5.13. A lot of farmers were in debt.

5.14. Most of the jobs were dangerous as well as low-paying.

6. Dust Bowl

6.1. This was the name given to the Great Plains region in America, which consisted of Oklahoma, Texas and parts of neighbouring places, such as Kansas and Colorado.

6.2. It was called the "Dust Bowl" because it suffered from severe drought. It also had large dust clouds called black blizzards.

6.3. It was caused by weather patterns over the pacific ocean.

6.4. It caused around 7,000 deaths from being suffocated or being lost in the dust storms. It also caused permanent soil erosion.

6.5. By 1930, over 200 people had left the Great Plains.

6.6. Between 1932 and 1940 there were 362 black blizzards, which could last up to 11 hours, visibility levels could reach zero, and they could travel up to 60mph. It also covered 75% of the country.

6.7. It was impossible to harvest anything.

6.8. The amount of males going to school increased, although alcoholism, suicide rates and prostitution also increased.

6.9. Men ran away from marriages out of the fear of not being able to support their families.

6.10. Birthrates decreased, as having an unexpected child, wasn't ideal, as it would be costly, and most males couldn't afford to deal with the costs.

6.11. People started smoking cigarettes, as cigars were far too expensive.

6.12. The clouds created were so terrifying, people thought the world was going to end.

7. African Americans in the 1930s

7.1. Black people often found it harder to get jobs as they were the "Last Hired and First Fired". And most of the jobs they did end up getting, were considered unofficial.

7.2. African Americans were used as slaves, and any children they had, were born into slavery with no chances of escaping.

7.3. Lynching happened a lot to the African Americans, and there wasn't any punishment for doing this. Over 6,000 African Americans were lynched.

7.4. African Americans tended to be show shiners, drivers or pullman car workers, they got the jobs that the white men didn't want to do. And sometimes they made less than $5 a day.

7.5. The majority of the time, blacks weren't allowed in soup kitchens.

8. Changing Roles of Women Over The 1920s and 30s

8.1. Women began gaining more rights, during this time period, for example, they gained the right to vote, in August 18th of 1920.

8.2. The majority of women remained housewives, however the number of working women increased by 25%.

8.3. Divorce became easier for females, which resulted in the number of divorces doubling.

8.4. Gibson Girls were ideal, they had long hair straight skirts, large hats, no makeup and they were only allowed to do sports that couldn't hurt them, as well as being unable to smoke or drink.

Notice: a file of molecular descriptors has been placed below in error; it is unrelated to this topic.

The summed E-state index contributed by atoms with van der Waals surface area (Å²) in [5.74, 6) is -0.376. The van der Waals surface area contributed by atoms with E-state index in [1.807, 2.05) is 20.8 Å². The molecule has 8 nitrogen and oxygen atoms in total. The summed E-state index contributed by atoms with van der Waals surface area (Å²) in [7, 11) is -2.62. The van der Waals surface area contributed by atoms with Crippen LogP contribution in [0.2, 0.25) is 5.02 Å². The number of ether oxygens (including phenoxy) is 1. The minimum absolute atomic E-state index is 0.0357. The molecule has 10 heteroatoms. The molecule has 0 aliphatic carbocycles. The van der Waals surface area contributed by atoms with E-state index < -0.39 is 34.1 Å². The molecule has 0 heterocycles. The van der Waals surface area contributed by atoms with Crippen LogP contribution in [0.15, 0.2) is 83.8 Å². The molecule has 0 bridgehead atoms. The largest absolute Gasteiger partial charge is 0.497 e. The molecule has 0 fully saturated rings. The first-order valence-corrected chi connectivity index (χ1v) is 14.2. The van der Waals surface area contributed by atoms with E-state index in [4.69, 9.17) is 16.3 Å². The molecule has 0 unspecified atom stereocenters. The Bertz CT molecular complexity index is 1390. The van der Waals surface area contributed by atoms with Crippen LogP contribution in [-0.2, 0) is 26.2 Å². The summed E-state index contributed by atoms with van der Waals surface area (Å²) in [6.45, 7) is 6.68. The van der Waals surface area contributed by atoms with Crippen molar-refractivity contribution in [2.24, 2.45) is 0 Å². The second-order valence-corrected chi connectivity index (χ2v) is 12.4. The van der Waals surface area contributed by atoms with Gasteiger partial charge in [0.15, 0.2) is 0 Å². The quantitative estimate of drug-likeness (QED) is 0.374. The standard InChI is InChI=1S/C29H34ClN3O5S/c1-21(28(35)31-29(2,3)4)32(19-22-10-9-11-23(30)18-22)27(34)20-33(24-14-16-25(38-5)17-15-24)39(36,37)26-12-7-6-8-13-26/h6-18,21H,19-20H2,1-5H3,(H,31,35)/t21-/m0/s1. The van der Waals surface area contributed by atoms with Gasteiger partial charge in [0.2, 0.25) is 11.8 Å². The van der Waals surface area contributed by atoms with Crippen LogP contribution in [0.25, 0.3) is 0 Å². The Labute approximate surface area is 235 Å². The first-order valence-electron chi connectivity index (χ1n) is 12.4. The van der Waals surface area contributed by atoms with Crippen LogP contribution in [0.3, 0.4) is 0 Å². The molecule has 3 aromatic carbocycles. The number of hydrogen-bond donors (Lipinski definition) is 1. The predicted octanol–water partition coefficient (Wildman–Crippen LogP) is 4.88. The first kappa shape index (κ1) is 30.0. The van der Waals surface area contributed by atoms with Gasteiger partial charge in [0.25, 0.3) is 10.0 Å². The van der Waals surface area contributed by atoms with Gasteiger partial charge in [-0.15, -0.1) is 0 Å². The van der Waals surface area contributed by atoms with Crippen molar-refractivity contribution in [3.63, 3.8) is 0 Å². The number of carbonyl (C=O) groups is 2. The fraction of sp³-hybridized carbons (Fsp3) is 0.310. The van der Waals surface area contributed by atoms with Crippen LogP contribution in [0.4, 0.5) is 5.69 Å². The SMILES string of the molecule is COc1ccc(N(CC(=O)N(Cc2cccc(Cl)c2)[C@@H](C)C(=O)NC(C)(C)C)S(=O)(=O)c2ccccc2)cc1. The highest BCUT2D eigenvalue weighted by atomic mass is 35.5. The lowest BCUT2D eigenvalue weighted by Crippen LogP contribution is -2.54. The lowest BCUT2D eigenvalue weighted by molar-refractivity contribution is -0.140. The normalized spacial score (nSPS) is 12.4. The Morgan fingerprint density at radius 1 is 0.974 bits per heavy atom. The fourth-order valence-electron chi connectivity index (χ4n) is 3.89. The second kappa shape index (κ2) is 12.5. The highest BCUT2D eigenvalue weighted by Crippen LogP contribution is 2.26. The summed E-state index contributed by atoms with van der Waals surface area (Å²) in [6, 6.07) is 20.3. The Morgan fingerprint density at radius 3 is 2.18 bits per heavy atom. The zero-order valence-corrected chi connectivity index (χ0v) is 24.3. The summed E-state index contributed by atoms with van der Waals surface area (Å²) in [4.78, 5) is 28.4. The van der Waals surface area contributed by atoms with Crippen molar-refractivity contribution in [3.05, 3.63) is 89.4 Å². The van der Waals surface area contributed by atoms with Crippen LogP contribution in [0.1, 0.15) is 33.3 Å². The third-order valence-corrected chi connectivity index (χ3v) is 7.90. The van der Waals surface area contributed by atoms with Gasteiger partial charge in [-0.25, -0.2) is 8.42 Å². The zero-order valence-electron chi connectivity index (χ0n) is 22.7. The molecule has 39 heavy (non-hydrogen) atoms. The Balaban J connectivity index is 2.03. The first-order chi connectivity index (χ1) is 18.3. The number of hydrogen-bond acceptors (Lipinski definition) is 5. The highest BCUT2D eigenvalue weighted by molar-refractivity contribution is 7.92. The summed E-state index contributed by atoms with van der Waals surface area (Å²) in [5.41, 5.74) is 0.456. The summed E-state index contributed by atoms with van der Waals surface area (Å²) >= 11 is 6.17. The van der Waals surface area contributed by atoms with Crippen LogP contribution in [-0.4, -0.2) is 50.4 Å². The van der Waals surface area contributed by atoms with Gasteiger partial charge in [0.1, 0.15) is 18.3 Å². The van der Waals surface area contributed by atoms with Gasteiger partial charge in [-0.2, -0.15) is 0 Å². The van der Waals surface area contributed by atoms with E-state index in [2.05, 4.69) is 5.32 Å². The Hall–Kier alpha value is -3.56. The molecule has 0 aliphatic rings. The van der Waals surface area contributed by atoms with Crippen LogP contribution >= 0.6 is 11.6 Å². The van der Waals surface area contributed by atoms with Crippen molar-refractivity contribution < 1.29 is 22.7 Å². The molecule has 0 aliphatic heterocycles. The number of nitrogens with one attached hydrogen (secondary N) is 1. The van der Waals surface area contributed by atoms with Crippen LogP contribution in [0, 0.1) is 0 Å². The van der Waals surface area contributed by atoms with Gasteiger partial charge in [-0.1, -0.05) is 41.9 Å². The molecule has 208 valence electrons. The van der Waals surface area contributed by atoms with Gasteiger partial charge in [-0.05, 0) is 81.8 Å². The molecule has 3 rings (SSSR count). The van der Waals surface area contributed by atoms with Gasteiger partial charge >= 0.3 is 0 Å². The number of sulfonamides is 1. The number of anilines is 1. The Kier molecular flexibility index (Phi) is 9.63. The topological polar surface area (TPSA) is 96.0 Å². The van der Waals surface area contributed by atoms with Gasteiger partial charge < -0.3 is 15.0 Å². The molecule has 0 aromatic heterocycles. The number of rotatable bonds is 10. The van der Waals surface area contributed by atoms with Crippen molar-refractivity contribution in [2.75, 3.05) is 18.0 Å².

8.5. Flappers were the changed American women, they had short, dark, bobbed hair and they wire short skirts, just below the knees and heavy makeup. They smoked and drank in public, wore bell shaped hats and casually dated.

9. Mental Illnesses in The 1930s

9.1. The mentally ill were not treated correctly, as people didn't know what was biologically wrong with them, and they assumed they just didn't know how to act normal around people.

9.2. Most mental illnesses were treated with the same methods, which tended to be morbid. Examples of the techniques they used are, shock therapy, lobotomy and hydrotherapy.

9.3. Stereotypes were used against people with mental illnesses.

9.4. Lobotomy was a technique used to damage the neurological connection that were the roots of mental illnesses. This technique often had negative effects on the patients' personalities, initiative empathy and ability to function on their own.

9.5. People with mental illnesses were seen as crazy and not fit for society, which gave the doctor's more reasons to test their techniques on patients.

10. John Steinbeck

10.1. His full name was John Ernst Steinbeck (Jr), after his father.

10.2. He was born on Feburary 27th of 1902, in Salinas California.

10.3. His father tried several different jobs to keep his family fed.

10.4. His mother, Olive Hamilton Steinbeck, was a former school teacher.

10.5. He grew up with 3 sisters and had a happy childhood.

10.6. He decided to become a writer at the age of 14, when he would lock himself in his bedroom to write poems and stories.

10.7. In 1919, John Steinbeck enrolled in Stanford University, although he, later on, dropped out.

10.8. He won many prizes for his work, and the last prize he won before his death, was the Nobel Prize for literature.

10.9. He wrote 27 books, 16 novels, 6 non fiction books and two collections of short stories. His first novel being, "Cup of Gold"

11. By Rhianne